The capacitance of the cable (its only really important property, tonally) is a load on the pickups and pots, exactly like another small tone control which is permanently turned down. It's this capacitance which is the cause of the treble loss as you turn down the volume control, since it's in parallel with the lower part of the potential divider.

    It's in the same position circuit-wise as the tone control in the 50s wiring, but without the series resistance of the tone pot. When you turn down the volume control, the tone control becomes progressively less important because of its series resistance (which quickly becomes much higher than that of the lower part of the volume pot) - hence why highs are retained better - but the capacitance of the cable remains the same. Consequently, how effective the 50s wiring is at retaining highs better depends on the cable. A really high-capacitance cable might actually reverse the effect, compared to a low-capacitance one.
     
  11. walterw

    walterw Gold Supporting Member

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    there's an old saying, "the truth will set you free, but first it will piss you off!"

    upon further testing, it appears that i fell into the trap that Glass Snuff adroitly avoided, namely, letting volume color my perception of tone.

    with both vol and tone down somewhat, the modern setting was louder, i.e., less volume attenuation, so i leaped to the conclusion "less loss=better". unfortunately, i failed to note that this louder sound was darker, not brighter. the 50's setting made the volume pot taper drop off faster from "10", but the sound was a bit brighter on the way down.

    this appeared to be true on a 70's lp deluxe i'm currently fixing with its old, awful pots (250k audio vol, 250k lin tone), with the new cts 500k audio's i replaced them with, thru 10ft of george L cable into a buffered pedal input and through to my bench amp, and thru 3ft of generic instrument cable straight into the clean input of that same amp, a peavy bravo (20 watt tube amp).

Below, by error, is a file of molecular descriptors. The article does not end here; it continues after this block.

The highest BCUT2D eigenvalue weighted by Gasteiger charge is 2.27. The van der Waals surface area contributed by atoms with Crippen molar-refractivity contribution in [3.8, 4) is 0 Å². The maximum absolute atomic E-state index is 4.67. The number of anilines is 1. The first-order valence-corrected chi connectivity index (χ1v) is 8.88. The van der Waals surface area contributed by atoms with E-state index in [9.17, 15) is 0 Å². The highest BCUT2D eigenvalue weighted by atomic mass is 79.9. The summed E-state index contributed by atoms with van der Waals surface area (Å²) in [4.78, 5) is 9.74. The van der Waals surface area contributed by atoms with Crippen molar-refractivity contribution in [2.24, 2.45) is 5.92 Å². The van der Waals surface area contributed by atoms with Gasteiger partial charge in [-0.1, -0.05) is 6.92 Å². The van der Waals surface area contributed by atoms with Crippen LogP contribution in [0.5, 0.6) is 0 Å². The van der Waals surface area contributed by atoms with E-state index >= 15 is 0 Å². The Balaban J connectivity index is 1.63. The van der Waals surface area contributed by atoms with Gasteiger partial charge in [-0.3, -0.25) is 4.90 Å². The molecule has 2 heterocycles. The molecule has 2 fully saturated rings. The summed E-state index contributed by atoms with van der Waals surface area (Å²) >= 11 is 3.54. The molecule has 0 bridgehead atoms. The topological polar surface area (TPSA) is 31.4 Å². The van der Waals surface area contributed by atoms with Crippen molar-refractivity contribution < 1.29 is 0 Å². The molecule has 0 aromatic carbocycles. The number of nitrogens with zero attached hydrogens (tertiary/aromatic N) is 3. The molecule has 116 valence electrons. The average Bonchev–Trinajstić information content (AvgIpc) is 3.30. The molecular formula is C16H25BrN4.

i'm the type of player who uses the guitar vol constantly to clean up my sound, and usually only uses the tone knob when the vol is all the way up. i've been happy with the behavior of my modern-wired guitars, but i will convert to the 50's style for my gigs this weekend and submit a battlefield report afterwards.

    now if you will excuse me, its dinnertime, and my teriyaki crow wings with humble pie dipping sauce is ready.
     
  12. fakeox

    fakeox Member

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    Great thread! Would the Kinman bypass thing work with the 50s wiring?
     
  13. Pearly Gator

    Pearly Gator Member

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    My guitars all have the tone circuit modified to be wired to the volume pot wiper lug. I find many more "voices" to be available by blending the controls. Electronically incorrect? Okay. However I dig the sonic mojo.

    Yeah, what he said. :dude
     
  14. skylabfilmpop

    skylabfilmpop Member

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    How significant are the tone pot lugs in all this? 50's and 60's wiring seem to have different schemes for this as I have seen. 50's having the output of the tone pot (middle lug) grounded and the tone cap connected to the wiper wheras the 60's and modern employ a grounded wiper aand connect the tone cap to the output. Has anyone ever consideded the switch to be the result of streamlining production. In the modern scheme the volume and tone pots are prepped identically with the wiper (third lug) grounded. Seems to me the existence of two seperate grounding scenarios renders these parts non-interchangeable and creates a production slow down if they run out of say 50's style tone pots.
     
  15. GuitslingerTim

    GuitslingerTim Member